D.C., San Francisco tech leaders aim for ‘future-proof’ procurement
AUSTIN, Texas — Cities must look into adopting creative procurement strategies if they want their tech departments to stay on top of innovation, said technology leaders from Washington, D.C., and San Francisco.
On a panel Saturday sponsored by the nonprofit Washington, D.C. Economic Partnership at South by Southwest Interactive, D.C. Chief Technology Officer Archana Vemulapalli said the District has made “great strides” in how it procures technology, but it needs to make procurement more flexible.
“I think procurement gets a bad rap,” Vemulapalli said. “Having dealt with the process in the last few weeks and gone through the motions, one thing I realize is there is a place for standard procurement, but also a need for future-proofing procurement.”
Vemulapalli, who started as CTO six weeks before speaking on the panel at South by Southwest, said her time in the private sector taught her that inflexible procurement processes halt progress and make it difficult to adopt new models of technology. While Vemulapalli didn’t offer specific examples, officials across the country have complained that drawn-out technology procurements can exclude smaller, leaner companies in favor of tech behemoths.
The idea of future-proofing procurement, Vemulapalli said, is to make it easier for city governments to procure technology from a diverse group of vendors — from massive international companies to local startups in the civic innovation space.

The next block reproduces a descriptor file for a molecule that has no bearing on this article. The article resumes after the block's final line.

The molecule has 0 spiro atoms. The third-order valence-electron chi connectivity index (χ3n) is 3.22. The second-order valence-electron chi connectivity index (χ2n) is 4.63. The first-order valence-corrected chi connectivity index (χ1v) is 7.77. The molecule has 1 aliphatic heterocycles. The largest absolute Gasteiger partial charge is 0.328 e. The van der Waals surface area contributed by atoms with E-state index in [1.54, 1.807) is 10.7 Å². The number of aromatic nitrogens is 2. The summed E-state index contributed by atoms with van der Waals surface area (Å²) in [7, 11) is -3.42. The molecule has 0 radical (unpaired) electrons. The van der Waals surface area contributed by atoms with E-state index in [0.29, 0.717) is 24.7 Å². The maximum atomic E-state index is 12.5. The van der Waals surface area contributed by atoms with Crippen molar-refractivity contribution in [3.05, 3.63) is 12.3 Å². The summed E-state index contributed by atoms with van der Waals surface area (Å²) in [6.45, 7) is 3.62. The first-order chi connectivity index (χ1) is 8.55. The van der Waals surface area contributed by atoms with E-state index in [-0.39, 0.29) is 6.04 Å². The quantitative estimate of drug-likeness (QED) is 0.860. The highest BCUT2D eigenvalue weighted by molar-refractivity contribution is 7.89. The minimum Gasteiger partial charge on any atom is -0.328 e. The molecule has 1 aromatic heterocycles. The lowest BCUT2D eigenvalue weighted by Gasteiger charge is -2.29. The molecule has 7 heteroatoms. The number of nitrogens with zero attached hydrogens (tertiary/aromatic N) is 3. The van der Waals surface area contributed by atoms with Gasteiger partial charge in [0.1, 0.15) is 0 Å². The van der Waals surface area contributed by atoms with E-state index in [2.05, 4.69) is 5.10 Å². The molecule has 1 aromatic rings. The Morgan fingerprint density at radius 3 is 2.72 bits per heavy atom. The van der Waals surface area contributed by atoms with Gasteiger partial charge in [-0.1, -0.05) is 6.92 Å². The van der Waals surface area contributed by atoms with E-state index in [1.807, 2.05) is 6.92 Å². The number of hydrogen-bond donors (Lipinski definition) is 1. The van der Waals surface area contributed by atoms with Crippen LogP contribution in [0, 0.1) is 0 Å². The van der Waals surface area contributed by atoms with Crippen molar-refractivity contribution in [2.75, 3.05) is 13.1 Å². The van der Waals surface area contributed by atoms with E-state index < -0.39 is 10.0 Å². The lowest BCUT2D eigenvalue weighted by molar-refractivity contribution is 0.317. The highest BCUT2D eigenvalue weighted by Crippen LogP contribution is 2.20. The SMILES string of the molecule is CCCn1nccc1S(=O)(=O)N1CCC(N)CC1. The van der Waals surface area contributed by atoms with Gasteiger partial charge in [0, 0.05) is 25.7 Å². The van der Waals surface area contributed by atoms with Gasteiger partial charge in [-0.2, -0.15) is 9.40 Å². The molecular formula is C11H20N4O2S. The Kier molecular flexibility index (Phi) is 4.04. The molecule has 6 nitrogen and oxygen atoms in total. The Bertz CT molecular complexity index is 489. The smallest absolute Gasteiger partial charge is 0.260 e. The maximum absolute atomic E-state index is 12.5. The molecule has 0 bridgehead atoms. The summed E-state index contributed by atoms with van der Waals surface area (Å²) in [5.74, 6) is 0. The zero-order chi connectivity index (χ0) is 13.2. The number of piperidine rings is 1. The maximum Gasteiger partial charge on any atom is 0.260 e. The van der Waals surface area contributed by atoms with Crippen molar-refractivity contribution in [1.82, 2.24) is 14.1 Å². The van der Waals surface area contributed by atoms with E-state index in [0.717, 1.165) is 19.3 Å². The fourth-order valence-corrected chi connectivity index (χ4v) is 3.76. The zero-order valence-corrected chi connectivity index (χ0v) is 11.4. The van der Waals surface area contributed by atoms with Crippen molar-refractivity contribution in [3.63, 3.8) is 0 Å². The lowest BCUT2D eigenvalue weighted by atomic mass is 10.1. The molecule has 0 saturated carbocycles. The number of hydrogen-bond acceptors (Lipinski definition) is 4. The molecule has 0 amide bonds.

Krista Canellakis, the deputy innovation officer for San Francisco, said she is “obsessed with procurement.” Canellakis highlighted the work San Francisco has done on its “Startup in Residence” program — which brings startups physically into city government to help address its technology challenges. The program first launched in 2014 and was relaunched in 2016.
“I think [procurement] is a really bureaucratic, complex thing to understand,” Canellakis said. “One of the things we’ve done that’s been really interesting is figuring out a way to help startups break into this black box of government.”
For the 2016 iteration of the Startup in Residence program, Canellakis said the city has already crafted a procurement pathway for the participating startups. And ultimately, by embracing startup culture, Canellakis said the city was taking a step to integrating a healthy amount of risk into the procurement process.
“We still have people within our city that are skeptical of change,” Canellakis said. “It’s important, though, that we are able to take risks and do it in a way that we’re really addressing the issues.”
Vemulapalli agreed, adding that governments are more willing to take on risk when the cost is low.
“There’s a very high appetite for risk, there’s a willingness to be open to new things, there’s a willingness to engage and a willingness to have a dialogue,” Vemulapalli said. “But when it’s close to a billion dollars, of course the appetite for risk is low.”